“The devil will be in the detail,” she says. “Right now, a lot of the people who do not have pension coverage are poorly paid. Even a 1 per cent pension contribution will present difficulty for them. Auto enrolment should start low, to get people in.”
Once a person is in the pension system, their contributions must rise automatically as they earn more, and as they age, she warns. A re-purposing of the universal social charge might provide an opportunity to make sure that kick-starting auto enrolment isn’t too great a draw on people’s pockets initially.
The economic recovery is helping matters. “As we are coming out of recession, for employers, pensions benefits are very much coming back on the table. We have seen a growth in interest in occupational pension schemes, either introducing new ones where there was none before or updating an existing one,” says Mark Reilly, pension sales manager at Aviva Life & Pensions.
In many cases employers are looking to get better value for money for their input, and the charges that pension companies set can be a key consideration. Pension administration charges are typically levied at around €4.50 per month, meaning that if you put €100 into a pension each month, €4.50 goes on charges immediately. It may seem small but over the life-time of a pension, it can add up to a significant amount, which is why Aviva has done away with such charges in a number of its contracts.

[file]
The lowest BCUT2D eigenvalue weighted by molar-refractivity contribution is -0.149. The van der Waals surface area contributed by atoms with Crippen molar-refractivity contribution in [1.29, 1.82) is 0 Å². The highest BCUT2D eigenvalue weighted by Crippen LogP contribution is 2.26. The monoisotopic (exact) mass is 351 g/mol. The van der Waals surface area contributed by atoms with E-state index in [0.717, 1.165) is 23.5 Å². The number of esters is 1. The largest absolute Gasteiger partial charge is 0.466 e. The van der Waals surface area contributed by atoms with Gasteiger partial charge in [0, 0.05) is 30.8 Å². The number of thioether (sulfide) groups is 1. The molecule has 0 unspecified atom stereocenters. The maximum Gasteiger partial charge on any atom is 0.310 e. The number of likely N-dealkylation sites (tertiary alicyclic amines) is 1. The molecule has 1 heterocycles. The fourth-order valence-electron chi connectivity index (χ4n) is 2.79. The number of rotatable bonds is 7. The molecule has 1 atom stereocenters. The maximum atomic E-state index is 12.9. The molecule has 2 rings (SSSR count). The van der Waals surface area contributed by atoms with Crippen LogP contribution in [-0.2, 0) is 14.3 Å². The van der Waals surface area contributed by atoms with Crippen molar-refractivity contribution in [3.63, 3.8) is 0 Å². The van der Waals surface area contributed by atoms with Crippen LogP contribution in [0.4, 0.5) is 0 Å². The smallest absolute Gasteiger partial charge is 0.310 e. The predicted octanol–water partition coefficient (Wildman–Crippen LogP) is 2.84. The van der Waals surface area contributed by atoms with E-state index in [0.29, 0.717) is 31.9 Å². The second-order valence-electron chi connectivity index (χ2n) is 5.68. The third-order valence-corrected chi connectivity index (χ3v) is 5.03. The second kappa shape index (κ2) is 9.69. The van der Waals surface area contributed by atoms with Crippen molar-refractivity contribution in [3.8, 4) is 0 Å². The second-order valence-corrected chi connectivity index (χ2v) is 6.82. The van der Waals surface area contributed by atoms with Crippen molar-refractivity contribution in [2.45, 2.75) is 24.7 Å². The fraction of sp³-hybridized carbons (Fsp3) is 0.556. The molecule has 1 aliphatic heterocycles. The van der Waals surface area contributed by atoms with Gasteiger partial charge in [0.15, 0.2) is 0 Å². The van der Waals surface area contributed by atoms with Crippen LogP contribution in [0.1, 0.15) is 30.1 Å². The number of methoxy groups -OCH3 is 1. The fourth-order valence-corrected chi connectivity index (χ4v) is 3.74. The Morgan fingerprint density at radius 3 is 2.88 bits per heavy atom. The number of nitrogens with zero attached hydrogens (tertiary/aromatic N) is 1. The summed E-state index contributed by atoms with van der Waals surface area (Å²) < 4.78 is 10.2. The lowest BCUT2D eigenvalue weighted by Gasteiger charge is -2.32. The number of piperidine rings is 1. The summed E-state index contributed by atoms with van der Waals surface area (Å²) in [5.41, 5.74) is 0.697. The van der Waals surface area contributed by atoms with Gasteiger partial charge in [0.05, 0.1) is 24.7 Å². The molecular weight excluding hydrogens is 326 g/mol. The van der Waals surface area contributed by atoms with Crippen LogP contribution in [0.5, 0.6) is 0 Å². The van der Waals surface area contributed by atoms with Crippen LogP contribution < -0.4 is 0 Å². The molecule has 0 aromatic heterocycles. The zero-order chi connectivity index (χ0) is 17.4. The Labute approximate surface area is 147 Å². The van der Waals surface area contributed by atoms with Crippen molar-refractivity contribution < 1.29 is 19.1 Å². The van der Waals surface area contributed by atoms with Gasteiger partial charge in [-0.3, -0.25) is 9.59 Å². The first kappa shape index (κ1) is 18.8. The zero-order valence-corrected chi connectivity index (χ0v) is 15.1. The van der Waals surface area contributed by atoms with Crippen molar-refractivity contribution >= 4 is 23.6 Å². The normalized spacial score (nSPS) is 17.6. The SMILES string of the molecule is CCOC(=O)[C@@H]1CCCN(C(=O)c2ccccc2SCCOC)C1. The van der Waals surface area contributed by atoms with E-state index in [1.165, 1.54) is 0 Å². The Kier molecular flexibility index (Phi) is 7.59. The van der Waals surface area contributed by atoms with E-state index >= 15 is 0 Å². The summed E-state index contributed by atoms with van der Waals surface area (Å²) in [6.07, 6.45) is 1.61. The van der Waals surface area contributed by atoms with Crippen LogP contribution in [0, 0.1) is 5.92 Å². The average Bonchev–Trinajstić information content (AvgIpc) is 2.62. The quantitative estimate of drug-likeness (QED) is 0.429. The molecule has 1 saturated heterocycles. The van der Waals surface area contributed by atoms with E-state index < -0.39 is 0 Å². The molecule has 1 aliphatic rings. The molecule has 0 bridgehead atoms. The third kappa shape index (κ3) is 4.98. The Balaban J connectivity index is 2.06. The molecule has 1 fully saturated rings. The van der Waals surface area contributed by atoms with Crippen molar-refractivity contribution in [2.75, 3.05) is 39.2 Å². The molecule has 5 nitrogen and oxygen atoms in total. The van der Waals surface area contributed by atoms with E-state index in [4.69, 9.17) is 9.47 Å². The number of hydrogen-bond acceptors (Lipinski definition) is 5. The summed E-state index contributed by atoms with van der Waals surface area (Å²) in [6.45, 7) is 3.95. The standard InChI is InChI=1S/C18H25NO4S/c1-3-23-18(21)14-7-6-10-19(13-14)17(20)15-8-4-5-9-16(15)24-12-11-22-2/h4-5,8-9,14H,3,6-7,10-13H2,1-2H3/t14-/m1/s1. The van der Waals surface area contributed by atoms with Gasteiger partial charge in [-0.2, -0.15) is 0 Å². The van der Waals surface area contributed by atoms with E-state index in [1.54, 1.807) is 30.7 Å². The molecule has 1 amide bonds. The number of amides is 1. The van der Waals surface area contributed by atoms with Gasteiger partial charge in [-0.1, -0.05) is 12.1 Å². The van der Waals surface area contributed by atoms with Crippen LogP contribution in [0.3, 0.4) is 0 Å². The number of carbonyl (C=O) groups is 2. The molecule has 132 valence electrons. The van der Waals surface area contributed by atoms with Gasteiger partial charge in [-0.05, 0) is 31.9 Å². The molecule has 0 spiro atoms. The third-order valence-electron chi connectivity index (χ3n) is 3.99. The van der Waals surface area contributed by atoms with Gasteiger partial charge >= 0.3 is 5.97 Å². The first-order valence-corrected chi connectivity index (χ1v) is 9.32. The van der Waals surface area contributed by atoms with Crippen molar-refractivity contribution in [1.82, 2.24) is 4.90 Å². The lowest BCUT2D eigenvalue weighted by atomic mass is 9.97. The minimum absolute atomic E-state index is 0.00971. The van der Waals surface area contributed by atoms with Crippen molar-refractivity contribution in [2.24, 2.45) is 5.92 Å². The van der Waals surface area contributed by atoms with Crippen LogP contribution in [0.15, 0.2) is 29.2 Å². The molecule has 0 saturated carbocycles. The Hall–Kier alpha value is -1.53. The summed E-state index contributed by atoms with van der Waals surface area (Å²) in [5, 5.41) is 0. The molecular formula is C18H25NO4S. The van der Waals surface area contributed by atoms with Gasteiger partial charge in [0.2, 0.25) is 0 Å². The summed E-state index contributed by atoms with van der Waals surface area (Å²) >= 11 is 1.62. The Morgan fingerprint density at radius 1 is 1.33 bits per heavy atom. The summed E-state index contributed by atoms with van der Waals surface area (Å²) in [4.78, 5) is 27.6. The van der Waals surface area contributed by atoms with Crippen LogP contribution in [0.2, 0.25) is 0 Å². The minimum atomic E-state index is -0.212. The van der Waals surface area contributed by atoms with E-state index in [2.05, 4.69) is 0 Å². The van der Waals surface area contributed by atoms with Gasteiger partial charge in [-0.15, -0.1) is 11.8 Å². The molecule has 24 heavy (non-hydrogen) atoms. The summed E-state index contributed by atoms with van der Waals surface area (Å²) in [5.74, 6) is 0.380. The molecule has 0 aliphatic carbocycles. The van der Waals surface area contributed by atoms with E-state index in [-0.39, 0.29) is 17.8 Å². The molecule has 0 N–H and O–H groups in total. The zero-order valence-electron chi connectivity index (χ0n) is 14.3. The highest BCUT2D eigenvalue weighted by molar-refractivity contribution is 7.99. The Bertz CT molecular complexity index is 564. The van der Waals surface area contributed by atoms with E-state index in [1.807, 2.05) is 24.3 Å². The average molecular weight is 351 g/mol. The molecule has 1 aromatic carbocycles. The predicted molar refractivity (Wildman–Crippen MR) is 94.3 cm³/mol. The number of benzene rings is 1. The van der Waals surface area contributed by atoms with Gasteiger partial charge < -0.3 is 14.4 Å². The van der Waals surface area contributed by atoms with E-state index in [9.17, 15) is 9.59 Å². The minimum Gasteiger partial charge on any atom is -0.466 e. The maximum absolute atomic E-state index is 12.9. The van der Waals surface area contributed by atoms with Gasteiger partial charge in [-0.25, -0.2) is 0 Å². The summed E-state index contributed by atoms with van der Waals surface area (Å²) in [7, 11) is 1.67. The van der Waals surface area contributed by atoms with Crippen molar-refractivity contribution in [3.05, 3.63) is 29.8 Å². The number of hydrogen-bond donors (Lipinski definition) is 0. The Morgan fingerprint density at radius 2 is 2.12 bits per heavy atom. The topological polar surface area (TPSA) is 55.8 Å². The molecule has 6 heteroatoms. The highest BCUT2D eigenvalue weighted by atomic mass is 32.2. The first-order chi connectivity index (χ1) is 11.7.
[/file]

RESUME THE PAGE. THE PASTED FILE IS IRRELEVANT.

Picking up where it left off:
Currently, two out of every three private sector workers doesn’t have a pension at all however. “If you consider how such figures are estimated, the situation may even be worse because they may not take account of the fact that while an employer might have a PRSA (personal retirement savings account) scheme in place, they may not be contributing to it,” says Mark Reilly. “At least with an occupational pension scheme, there is such an obligation to contribute, and we are seeing growing interest in these – whereas PRSAs may simply be being done simply as part of an employer’s regulatory obligations.”